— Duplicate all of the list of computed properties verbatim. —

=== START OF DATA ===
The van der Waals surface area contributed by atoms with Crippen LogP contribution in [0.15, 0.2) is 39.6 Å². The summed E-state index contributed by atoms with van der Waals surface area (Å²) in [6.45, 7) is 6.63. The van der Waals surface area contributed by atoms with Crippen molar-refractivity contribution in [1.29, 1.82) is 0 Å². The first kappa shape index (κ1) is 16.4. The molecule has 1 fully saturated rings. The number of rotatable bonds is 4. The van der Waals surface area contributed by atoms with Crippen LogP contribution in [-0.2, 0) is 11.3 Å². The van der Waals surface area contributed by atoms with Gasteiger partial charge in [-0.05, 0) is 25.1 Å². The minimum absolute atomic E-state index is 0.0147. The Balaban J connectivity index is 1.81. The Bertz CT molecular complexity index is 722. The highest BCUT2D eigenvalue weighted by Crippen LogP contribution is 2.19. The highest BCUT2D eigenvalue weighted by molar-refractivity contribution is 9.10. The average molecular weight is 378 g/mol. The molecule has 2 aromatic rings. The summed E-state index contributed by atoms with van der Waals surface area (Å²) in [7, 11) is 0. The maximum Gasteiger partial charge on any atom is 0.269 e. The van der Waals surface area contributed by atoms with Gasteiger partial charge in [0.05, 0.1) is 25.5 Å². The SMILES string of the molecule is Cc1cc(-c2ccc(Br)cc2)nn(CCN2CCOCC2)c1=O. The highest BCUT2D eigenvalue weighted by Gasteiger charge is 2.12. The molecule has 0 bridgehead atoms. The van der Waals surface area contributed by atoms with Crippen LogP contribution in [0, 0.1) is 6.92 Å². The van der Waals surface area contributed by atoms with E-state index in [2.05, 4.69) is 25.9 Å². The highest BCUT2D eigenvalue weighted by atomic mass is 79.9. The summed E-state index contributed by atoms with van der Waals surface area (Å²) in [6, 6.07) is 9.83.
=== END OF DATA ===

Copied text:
The van der Waals surface area contributed by atoms with Crippen LogP contribution in [0.15, 0.2) is 39.6 Å². The summed E-state index contributed by atoms with van der Waals surface area (Å²) in [6.45, 7) is 6.63. The van der Waals surface area contributed by atoms with Crippen molar-refractivity contribution in [1.29, 1.82) is 0 Å². The first kappa shape index (κ1) is 16.4. The molecule has 1 fully saturated rings. The number of rotatable bonds is 4. The van der Waals surface area contributed by atoms with Crippen LogP contribution in [-0.2, 0) is 11.3 Å². The van der Waals surface area contributed by atoms with Gasteiger partial charge in [-0.05, 0) is 25.1 Å². The minimum absolute atomic E-state index is 0.0147. The Balaban J connectivity index is 1.81. The Bertz CT molecular complexity index is 722. The highest BCUT2D eigenvalue weighted by Crippen LogP contribution is 2.19. The highest BCUT2D eigenvalue weighted by molar-refractivity contribution is 9.10. The average molecular weight is 378 g/mol. The molecule has 2 aromatic rings. The summed E-state index contributed by atoms with van der Waals surface area (Å²) in [7, 11) is 0. The maximum Gasteiger partial charge on any atom is 0.269 e. The van der Waals surface area contributed by atoms with Gasteiger partial charge in [0.05, 0.1) is 25.5 Å². The SMILES string of the molecule is Cc1cc(-c2ccc(Br)cc2)nn(CCN2CCOCC2)c1=O. The highest BCUT2D eigenvalue weighted by Gasteiger charge is 2.12. The molecule has 0 bridgehead atoms. The van der Waals surface area contributed by atoms with Crippen LogP contribution in [0, 0.1) is 6.92 Å². The van der Waals surface area contributed by atoms with E-state index in [2.05, 4.69) is 25.9 Å². The highest BCUT2D eigenvalue weighted by atomic mass is 79.9. The summed E-state index contributed by atoms with van der Waals surface area (Å²) in [6, 6.07) is 9.83.